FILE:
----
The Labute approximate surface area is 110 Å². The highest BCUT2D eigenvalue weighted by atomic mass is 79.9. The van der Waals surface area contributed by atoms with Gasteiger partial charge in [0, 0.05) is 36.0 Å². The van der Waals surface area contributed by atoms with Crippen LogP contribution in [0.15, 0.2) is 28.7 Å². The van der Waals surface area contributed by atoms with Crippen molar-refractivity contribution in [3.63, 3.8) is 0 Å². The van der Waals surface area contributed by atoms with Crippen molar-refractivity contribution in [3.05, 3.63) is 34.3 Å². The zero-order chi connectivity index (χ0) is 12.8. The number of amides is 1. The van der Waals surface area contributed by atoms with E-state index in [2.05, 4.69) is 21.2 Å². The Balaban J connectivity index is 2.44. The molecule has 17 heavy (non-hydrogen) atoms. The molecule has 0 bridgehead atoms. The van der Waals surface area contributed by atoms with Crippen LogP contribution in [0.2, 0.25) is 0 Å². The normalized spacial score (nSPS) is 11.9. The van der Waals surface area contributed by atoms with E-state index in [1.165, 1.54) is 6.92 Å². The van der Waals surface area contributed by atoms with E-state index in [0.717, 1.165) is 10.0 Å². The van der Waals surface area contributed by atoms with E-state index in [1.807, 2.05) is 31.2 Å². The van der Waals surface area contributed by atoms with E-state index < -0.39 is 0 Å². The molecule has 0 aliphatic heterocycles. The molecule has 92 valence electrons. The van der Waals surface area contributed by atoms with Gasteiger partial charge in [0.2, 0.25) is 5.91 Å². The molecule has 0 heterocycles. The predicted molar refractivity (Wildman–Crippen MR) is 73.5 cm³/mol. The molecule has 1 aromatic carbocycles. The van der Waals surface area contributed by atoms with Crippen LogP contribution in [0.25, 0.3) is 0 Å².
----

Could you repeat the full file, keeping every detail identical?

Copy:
The Labute approximate surface area is 110 Å². The highest BCUT2D eigenvalue weighted by atomic mass is 79.9. The van der Waals surface area contributed by atoms with Gasteiger partial charge in [0, 0.05) is 36.0 Å². The van der Waals surface area contributed by atoms with Crippen LogP contribution in [0.15, 0.2) is 28.7 Å². The van der Waals surface area contributed by atoms with Crippen molar-refractivity contribution in [3.63, 3.8) is 0 Å². The van der Waals surface area contributed by atoms with Crippen molar-refractivity contribution in [3.05, 3.63) is 34.3 Å². The zero-order chi connectivity index (χ0) is 12.8. The number of amides is 1. The van der Waals surface area contributed by atoms with E-state index in [2.05, 4.69) is 21.2 Å². The Balaban J connectivity index is 2.44. The molecule has 17 heavy (non-hydrogen) atoms. The molecule has 0 bridgehead atoms. The van der Waals surface area contributed by atoms with Crippen LogP contribution in [0.2, 0.25) is 0 Å². The normalized spacial score (nSPS) is 11.9. The van der Waals surface area contributed by atoms with E-state index in [1.165, 1.54) is 6.92 Å². The van der Waals surface area contributed by atoms with E-state index in [0.717, 1.165) is 10.0 Å². The van der Waals surface area contributed by atoms with E-state index in [1.807, 2.05) is 31.2 Å². The van der Waals surface area contributed by atoms with E-state index < -0.39 is 0 Å². The molecule has 0 aliphatic heterocycles. The molecule has 92 valence electrons. The van der Waals surface area contributed by atoms with Gasteiger partial charge in [0.2, 0.25) is 5.91 Å². The molecule has 0 heterocycles. The predicted molar refractivity (Wildman–Crippen MR) is 73.5 cm³/mol. The molecule has 1 aromatic carbocycles. The van der Waals surface area contributed by atoms with Crippen LogP contribution in [0.25, 0.3) is 0 Å².